The 12 Best, Weirdest or Most Perplexing Nominations for the 2019 Video Music Awards

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At the Oscars, it's the Fondas, the Hustons & the Coppolas. At the VMAs, it's the Cyruses.

Now that we've all had a chance to digest the nominations for the 2019 Video Music Awards, we have some things to discuss.

This year's most versatile artist: Cardi B is nominated as the year's best in three distinct genres. She's up for best pop for "Please Me," her collabo with Bruno Mars; best hip-hop for her solo hit "Money"; and best dance for DJ Snake's "Taki Taki," on which she is featured. Honorable mention goes to these four artists, who are each nominated in two genre categories: Ariana Grande (best pop, best hip-hop); Drake (best hip-hop, best Latin); Selena Gomez (best Latin, best dance); and J Balvin (best Latin, best dance).

Most welcome development: MTV reintroduced an award for best R&B after a 12-year absence. One of this year's nominees, Alicia Keys, was a two-time winner in the category back in the day (2004-05). It's good for all genres to be represented, especially one that is such a vital part of popular music. Welcome back, R&B. We missed you.

Most welcome development within a welcome development: Smokey Robinson, who was a music legend even before MTV went on the air in 1981, is nominated in the aforementioned best R&B category as a featured artist on Anderson .Paak's "Make It Better." The ageless Robinson will turn 80 in February.

Most impressive sign of growth by a genre: In just a few short years, K-pop has grown to the point that it has its own category at the VMAs. There is absolutely zero suspense about who will win -- BTS has a lock on the award for "Boy With Luv," its hit collabo with Halsey -- but, as with R&B, it's nice to see all types of music represented.

Who cares about tech categories anyway?: Jonas Brothers and/or their comeback smash "Sucker" are nominated for the three highest-profile awards (video, artist and song of the year) but aren't nominated in a single technical category.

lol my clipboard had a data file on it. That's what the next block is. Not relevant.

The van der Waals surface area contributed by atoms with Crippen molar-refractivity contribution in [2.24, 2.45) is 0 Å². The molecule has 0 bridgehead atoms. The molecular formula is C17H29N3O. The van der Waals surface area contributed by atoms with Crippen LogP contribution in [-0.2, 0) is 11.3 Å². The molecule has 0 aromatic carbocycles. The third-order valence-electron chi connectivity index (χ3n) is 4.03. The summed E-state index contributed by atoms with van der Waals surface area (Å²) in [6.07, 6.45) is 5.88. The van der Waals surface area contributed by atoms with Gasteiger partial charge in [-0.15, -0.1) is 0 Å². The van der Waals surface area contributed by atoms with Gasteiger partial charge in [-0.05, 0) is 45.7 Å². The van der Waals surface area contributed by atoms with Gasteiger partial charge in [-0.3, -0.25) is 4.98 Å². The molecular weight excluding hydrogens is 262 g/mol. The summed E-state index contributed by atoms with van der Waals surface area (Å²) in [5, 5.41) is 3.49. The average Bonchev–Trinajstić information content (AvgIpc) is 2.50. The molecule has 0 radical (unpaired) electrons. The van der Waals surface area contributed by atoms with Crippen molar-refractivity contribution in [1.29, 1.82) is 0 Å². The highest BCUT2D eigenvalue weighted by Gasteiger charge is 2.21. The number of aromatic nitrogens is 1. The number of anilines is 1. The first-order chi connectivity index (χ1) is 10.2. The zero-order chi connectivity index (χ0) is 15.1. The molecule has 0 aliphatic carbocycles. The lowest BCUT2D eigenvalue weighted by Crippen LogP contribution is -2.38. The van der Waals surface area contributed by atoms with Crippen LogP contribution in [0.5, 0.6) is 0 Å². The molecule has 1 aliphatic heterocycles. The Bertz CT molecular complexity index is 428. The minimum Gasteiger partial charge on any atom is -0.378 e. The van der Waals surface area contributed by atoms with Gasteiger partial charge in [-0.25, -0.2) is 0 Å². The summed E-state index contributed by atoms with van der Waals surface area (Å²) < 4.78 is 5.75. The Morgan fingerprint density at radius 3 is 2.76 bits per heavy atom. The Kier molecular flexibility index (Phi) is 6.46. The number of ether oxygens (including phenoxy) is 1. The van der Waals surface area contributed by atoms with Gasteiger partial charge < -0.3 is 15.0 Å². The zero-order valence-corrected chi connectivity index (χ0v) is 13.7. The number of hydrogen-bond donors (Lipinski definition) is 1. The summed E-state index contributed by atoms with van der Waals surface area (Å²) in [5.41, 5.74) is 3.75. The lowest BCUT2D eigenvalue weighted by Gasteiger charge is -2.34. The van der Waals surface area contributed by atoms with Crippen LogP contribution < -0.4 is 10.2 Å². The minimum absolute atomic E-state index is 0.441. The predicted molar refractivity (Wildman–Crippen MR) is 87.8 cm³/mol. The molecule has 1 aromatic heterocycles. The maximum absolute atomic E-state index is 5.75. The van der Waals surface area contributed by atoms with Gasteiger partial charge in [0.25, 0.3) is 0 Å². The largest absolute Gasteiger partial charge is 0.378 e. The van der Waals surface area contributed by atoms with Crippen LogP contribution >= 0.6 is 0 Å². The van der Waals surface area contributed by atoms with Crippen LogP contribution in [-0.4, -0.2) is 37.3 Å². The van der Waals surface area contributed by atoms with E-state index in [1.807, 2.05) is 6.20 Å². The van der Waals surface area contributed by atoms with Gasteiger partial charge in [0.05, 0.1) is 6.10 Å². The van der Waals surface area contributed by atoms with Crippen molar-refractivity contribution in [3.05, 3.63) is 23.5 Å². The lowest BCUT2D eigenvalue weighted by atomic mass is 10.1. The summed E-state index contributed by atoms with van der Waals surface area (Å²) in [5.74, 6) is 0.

Thank God for tech categories: FKA Twigs' "Cellophane," LSD's "No New Friends" and Solange's "Almeda" are each nominated in three technical categories -- but were passed over in all of the higher profile categories, such as genre awards. (LSD is a collab between Labrinth, Sia and Diplo.)

At the Oscars, it's the Fondas, the Hustons, the Coppolas. At the VMAs, it's the Cyruses: Billy Ray Cyrus is up for video of the year, thanks to his featured role on Lil Nas X's chart-busting "Old Town Road." Cyrus' daughter Miley Cyrus won in that category five years ago for "Wrecking Ball." These aren't the only Cyruses to score at the VMAs. Another of Billy Ray's daughters, Noah Cyrus, was nominated for best new artist two years ago.

The VMALGBTQ award: Taylor Swift's "You Need to Calm Down" is the front-runner to win the video for good award, the new name for the best video with a social message award. This would be the third time that a LGBTQ-friendly video won in this category. The inaugural winner in the category in 2011 was Lady Gaga's "Born This Way." Macklemore & Ryan Lewis' marriage equality anthem "Same Love" (featuring Mary Lambert) won two years later.

Weirdest omission: "a lot" by 21 Savage featuring J. Cole is nominated for video of the year, but it's not up for best collaboration. Just as a matter of logic, how can that be? The other collaboration that is nominated for video of the year, "Old Town Road (Remix)," is up for best collab. Go figure.

Another notable omission: Swift tied with Grande for the most noms (10) by any artist this year, but she wasn't one of the six artists nominated for artist of the year. (Like many awards shows, the VMAs like to spread the wealth around a bit.)

Competing against themselves: J Balvin and Bebe Rexha are each competing against themselves. J Balvin has two nominations for best Latin, while Rexha has two noms for best dance. The two artists join together on one of those nominees for best dance, "Say My Name," a collabo with David Guetta.

Most confusing overlapping categories: Does anybody know the difference between best new artist, presented by Taco Bell, and push artist of the year -- other than the obvious fact that best new artist has a sponsorship deal embedded in its name? Three artists -- Billie Eilish, H.E.R. and Lizzo -- are nominated for both awards this year. Last year, two artists -- Chloe x Halle and Hayley Kiyoko -- were nominated for both awards. (Should anyone be surprised that all five of these double nominees are women? Nope. That's the way the pop winds are blowing.)